What We Learned at Private Placements Industry Forum 2019
Despite predictions of potential headwinds, the consensus at PPIF is the private market remains resilient.
1 February 2019
The Intralinks team attended the Private Placements Industry Forum 2019 (PPIF) in Hollywood, FL. This year I was fortunate enough to have conversations with banks and investors alike regarding the state of the economy and the U.S. Private Placement (USPP) market. Hearing what is important at the first conference of the year helps set the tone for 2019.
The big question: Will there be a recession?
I attended the keynote address presented by Megan Greene, chief economist of Manulife Asset Management, who provided insight into the various narratives circulating about where we are in the business cycle. No matter how they story is told, the data predicts a U.S. recession; opinions only differ about when and how severe.
Will a slowdown come in the next 6, 12 or 24 months? Greene cited these variables impacting that prediction:
- A synchronized slowdown in global growth
- Lack of productivity boosters
- The rising interest rate environment
- The yield curve inversion
- Impeding quantitative tightening
- Trade wars
- The debt bonanza
- Italy and their E.U. deal
Brexit was top of mind during the PPIF 2019. In the video interview below filmed on the final day of the conference, I spoke with my colleague Dan McKenna, sales manager, debt capital markets, about how global clients are preparing for Britain's separation from the European Union on March 29.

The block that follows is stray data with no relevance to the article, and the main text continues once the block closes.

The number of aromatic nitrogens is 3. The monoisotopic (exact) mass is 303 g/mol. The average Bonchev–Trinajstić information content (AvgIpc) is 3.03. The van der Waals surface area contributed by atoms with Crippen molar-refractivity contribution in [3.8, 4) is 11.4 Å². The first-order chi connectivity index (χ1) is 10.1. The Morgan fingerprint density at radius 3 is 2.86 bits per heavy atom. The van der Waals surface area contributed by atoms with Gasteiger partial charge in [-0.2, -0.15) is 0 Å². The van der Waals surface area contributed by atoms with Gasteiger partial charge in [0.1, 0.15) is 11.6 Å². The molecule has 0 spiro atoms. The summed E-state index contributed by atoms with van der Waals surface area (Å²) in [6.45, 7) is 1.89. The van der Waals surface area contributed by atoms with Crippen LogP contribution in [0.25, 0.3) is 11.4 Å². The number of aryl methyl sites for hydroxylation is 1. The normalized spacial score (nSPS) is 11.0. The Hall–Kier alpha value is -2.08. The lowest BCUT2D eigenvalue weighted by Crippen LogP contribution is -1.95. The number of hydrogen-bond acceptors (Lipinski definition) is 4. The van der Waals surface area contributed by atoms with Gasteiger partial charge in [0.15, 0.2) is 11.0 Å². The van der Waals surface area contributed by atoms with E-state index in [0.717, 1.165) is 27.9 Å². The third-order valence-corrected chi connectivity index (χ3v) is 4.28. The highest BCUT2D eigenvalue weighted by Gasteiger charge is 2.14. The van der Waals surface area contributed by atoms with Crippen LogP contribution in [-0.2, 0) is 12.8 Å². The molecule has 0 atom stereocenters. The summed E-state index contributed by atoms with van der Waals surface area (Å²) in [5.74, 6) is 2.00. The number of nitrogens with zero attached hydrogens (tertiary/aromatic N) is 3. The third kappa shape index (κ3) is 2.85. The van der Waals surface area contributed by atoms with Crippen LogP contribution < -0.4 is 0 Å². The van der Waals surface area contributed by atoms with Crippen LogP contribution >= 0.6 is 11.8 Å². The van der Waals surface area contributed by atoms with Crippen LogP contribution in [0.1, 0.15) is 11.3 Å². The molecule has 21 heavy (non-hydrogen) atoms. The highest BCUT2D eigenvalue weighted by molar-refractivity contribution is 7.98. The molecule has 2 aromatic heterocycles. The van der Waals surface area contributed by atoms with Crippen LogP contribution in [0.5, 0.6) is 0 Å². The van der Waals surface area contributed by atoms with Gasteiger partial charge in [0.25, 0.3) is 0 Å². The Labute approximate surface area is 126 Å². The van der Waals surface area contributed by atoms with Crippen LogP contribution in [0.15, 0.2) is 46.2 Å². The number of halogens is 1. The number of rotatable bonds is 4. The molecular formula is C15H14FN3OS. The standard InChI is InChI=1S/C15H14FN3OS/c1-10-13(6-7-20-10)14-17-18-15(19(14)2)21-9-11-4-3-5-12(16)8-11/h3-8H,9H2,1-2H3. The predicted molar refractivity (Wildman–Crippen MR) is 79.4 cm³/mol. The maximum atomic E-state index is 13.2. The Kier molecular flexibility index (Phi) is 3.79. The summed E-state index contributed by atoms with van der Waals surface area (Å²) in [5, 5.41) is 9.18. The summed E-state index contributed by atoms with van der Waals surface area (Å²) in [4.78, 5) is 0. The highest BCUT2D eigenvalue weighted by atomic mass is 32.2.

2018 was another strong year for the USPP market
At “The State of the Industry Debrief,” presented by Bank of America Merrill Lynch (BAML), I learned that, because 2017 was a record year for the private placement market, no one thought that 2018 would be the second largest year by issuance volume at $67 billion. There was a continued trend of mega-deals, with 14 deals above $750 million and eight deals above $1 billion. Mega-deals above $750 million accounted for 24 percent of all deal volume.
Additional noteworthy topics the panel discussed were:
- USPP market was more active and resilient than other markets during the volatility experienced in Q4 2018
- Credit spreads widened slightly in 2018, with NAIC-1 deals at 8 bps wider and NAIC-2 deals at 3 bps wider
- Deal count decreased by 30 percent YoY, but deal sizes grew
- Utilities, infrastructure and real estate issuers were 50 percent of market issuance
- The average deal maturity was ~13 years
- M&A environment drove volumes
- Rate volatility meant fewer long deferrals
- Non-USD issuance remained important for issuers
PPIF 2019 confirmed the private placement market’s resilience. Even in the current environment with speculation of an impending recession, the outlook is still generally optimistic in terms of issuance relative to the public markets.
(L-R) Aiko Suyemoto, senior Associate, product marketing, and the author holding court at Intralinks' booth at PPIF 2019. Image by Dan McKenna.
Michelle Wu is a Product Marketing Director for the Intralinks Banking and Securities vertical and is responsible for all aspects of the go-to-market strategy for the debt capital markets business. Prior to joining Intralinks in 2011, Michelle was an investment banker at HSBC focused on capital markets origination working across various product groups in New York, Hong Kong and Japan.